By H.I. Jean Shields
Special to The Breeze
It is time for all good gardeners to take a break. With all of the sun and rain we are having, Mother Nature has gone wild. I need a rest and I am sure a lot of gardeners do.
There are several events this month that will give us a break from the summer gardening routine, and will be informative and fun. Two are free family-orientated events and the other one a more serious one with a fee.
The first event is Aug, 20, at Terry Park, in Fort Myers, from 9 a.m. to 4 p.m.
It is BEE Awareness Day. Really, it's about local bees and their ways and means of going about their busy little lives producing honey.
These little critters are mighty interesting to watch and the honey they make is truly a sweet treat as well as a soothing balm for minor skin scratches and burns. Their honeycombs make lots of beeswax products for the market.
Not all bees are little, of course, and there are about 300 varieties of honey in the world. This event will show you how important bees are to us and how to start a bee yard of your own.
There will be hourly raffles and a honey contest, now what is that?
This is a family friendly day and there will be fruit trees and herbs available, as well as beeswax candles and assorted other items.
The day is sponsored by the Lee County Extension service and the Institute of Food and Agricultural Sciences.
The event is free and there is plenty of parking.
The next event is Aug. 27 - a garden composting workshop for the serious gardener and composter, inside and outside.
John Puig, steward of the Garden Of Eden Organic Farm, will lead the workshop.
The fee is $30 and you will learn how to compost yard waste and kitchen scraps. He will remove the trial and error mystery of what to do first and how to do it correctly.
The workshop starts at 10:30 a.m. and is sponsored by the Holton Eco-Preserve, at its facility, 13411 Shire Lane, Fort Myers.
Worm ranching will be discussed and you will enjoy learning to reduce, reuse and recycle.
To register or for more information, call 239-699-0684.
The third event is three days and exactly an old-fashioned fun time for the whole family.
The annual Caladium Festival will be held in Lake Placid on Friday, Saturday and Sunday, Aug. 26, 27 and 28.
The whole town of Lake Placid will be in a festive celebration as they show off their lovely caladium fields and hundreds of caladiums to buy and to admire. They have a whole neighborhood with yards landscaped with dozens of caladiums as they vie for the most beautiful caladium display.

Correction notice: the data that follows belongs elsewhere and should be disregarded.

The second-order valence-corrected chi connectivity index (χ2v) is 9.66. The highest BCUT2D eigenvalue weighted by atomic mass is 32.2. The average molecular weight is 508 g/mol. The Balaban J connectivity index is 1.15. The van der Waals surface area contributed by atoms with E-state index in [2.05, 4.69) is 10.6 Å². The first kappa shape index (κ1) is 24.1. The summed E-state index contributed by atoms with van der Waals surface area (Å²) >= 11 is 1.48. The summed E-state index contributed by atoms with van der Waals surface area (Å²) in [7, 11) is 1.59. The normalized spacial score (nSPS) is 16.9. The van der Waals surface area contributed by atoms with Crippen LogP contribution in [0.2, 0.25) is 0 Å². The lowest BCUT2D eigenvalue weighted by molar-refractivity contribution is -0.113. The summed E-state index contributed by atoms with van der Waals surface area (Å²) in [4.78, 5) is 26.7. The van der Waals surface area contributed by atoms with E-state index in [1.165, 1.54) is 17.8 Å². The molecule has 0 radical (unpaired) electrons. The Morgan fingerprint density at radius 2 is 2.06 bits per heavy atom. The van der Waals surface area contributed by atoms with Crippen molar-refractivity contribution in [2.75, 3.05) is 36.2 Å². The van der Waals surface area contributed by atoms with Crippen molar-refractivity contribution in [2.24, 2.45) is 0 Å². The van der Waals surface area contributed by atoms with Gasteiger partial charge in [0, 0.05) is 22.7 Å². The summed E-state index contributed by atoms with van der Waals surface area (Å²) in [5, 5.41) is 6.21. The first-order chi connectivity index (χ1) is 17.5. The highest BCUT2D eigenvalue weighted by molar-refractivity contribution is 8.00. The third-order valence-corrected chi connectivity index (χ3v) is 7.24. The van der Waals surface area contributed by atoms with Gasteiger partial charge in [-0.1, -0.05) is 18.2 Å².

An air-conditioned bus ride takes you through the rolling hills at the edge of town to the acres of caladium fields. No walking around the fields, just a tremendous views of colors as you drive slowly by the fields. A guide will enlighten viewers about the history and growing of caladiums.
Then the bus goes through the beautiful neighborhood will all the yards full of caladiums - a joy to behold. It is the kind of scene that makes you want to come back home and start planting 25 happy little bulbs in your own yard.
You do not have to do bulbs, of course, there are plenty of gorgeous plants for sale. The hard part is making a decision of what color combination do you want the most - the flamboyant foliage of "red flash" or "rosebud," the mottled green of the large leaf "Florida Elise" or maybe my favorite, "Miss Muffet," that has a smaller leaf with a light green edge and white center speckled with dark crimson.
They can be grown in the soil, and do not have to be removed each winter.
They do like a nice moist space for the first two weeks and then they do well without any special care. They make a great potted plant.
Shade is their desired spot. There are some that do well in the sun, just pay attention and plant the right one in the right place. No special soil. I have a
"Miss Muffet" in a pot on lania that has been there three years. When I do not water enough it droops to remind me to water please. No special soil. The plants will come with instructions.
There is plenty of ice cream, sandwiches, platters of food stuffs and shade and lots of hometown talent and music.
There is one main street so plan on finding a parking spot on a side roadway.
Lake Placid is located out on Route 27, North, you just cannot miss it.
There may be more events and workshops being held this month, but those are three good choices.
I went out looking for some sun impatiens last weekend but never found any.
I did not mind too much. There was a beautiful Angel Wing Begonia calling to me and I could just hang it up and not get out the trowel.
Keep cool; it won't be long before we can go about without an umbrella in one hand and sunscreen in the other.
Till we meet again ... happy gardening, somewhere.
H.I. Jean Shields is past president of the Cape Coral Garden Club.